Analysts say stock markets in the region may see a minor rally in the week ahead with oil prices holding firm, an end to the political crisis in Libya in sight and an increased possibility of a third round of quantitative easing by the US Federal Reserve after the latest data showed weaker than expected jobs growth.
Alan Durrant, chief investment officer of Asset Management Group at the National bank of Abu Dhabi, told Gulf News that stocks in the region ‘selectively' present a good buying opportunity.
"The markets [in the region] could see a minor upside as they are somewhere near the bottom.
"However, they will be driven by international events as there has been little by the way of local economic and corporate news," said Durrant.
"International markets were pretty good for much of last week, and this could feed through into our markets. There may be an increase in the volume of share transactions, which would be good for both investors and local brokers."
Another analyst said the region's markets are now looking for catalysts to build their momentum for a possible year-end rally.
"With the Eid holidays coming to an end, the investors might start building their positions. However, what direction our markets would take would largely be determined by the global investor sentiment," he added.
Global markets witnessed a sell-off on Friday as investors dumped stocks on fears the US, the world's largest economy, was heading towards yet another recession.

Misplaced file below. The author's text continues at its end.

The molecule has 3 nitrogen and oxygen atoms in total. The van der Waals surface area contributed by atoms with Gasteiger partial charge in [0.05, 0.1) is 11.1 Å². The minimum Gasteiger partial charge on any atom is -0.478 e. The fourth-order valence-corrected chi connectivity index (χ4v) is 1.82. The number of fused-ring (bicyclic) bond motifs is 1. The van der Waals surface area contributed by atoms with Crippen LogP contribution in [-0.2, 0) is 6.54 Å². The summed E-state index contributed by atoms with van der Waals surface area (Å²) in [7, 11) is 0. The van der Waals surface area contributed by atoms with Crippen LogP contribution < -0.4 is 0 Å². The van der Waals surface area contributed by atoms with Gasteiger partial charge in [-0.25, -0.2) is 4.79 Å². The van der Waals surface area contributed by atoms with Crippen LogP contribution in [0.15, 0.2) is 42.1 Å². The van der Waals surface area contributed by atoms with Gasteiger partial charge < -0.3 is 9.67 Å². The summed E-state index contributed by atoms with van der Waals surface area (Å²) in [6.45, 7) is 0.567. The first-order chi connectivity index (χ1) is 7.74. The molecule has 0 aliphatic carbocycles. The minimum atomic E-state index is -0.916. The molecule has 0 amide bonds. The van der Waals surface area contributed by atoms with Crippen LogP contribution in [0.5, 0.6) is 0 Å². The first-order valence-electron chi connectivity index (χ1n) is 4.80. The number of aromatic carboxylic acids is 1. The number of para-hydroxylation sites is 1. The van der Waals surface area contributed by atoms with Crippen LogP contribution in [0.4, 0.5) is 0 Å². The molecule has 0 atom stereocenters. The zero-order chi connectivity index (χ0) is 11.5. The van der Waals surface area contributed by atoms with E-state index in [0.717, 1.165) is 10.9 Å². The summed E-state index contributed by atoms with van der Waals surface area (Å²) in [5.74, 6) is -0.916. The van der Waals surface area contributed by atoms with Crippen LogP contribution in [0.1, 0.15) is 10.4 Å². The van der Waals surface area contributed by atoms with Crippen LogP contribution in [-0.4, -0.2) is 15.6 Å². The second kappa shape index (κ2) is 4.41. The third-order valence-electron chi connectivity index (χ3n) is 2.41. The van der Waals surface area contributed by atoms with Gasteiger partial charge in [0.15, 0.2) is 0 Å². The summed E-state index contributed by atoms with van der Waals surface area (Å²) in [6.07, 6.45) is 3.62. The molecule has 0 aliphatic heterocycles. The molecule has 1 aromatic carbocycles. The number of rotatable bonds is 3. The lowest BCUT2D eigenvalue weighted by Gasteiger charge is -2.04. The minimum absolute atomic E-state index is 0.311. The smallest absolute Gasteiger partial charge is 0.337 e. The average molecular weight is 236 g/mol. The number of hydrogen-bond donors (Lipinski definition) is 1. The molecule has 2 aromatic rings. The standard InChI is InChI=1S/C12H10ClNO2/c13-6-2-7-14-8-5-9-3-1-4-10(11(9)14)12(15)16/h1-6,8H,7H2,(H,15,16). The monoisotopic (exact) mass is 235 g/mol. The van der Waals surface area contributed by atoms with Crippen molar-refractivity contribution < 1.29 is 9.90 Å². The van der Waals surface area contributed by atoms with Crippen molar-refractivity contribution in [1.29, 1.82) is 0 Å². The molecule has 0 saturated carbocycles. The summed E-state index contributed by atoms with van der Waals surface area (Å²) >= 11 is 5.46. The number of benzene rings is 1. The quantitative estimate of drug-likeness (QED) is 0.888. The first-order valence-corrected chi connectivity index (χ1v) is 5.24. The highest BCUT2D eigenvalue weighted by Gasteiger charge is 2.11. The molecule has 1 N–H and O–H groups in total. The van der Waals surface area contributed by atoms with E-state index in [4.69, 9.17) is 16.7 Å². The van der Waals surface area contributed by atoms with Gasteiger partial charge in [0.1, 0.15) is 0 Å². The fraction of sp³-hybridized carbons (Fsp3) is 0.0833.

That day, the Labour Department said US payrolls were unchanged last month, the weakest reading since September 2010 and worse than the median economist forecast that called for growth of 68,000.
As a consequence, the S&P 500 fell 2.5 per cent to 1,173.97 at the close in New York and the Stoxx Europe 600 Index lost 2.4 per cent. The Dollar Index rose 0.4 per cent in a fourth straight gain, its longest rally since January, and the Swiss franc rose versus all 16 major peers.
Ten-year Treasury yields sank 14 basis points to 1.99 per cent, four points above a record low, and the 30-year rate reached the lowest since 2009. Gold jumped 2.6 per cent to $1,876.90 an ounce, while oil lost 2.8 per cent.
Asian stocks too, declined on Friday paring the biggest weekly gain since March, as nervousness swept across regional markets and confidence in riskier assets took a beating.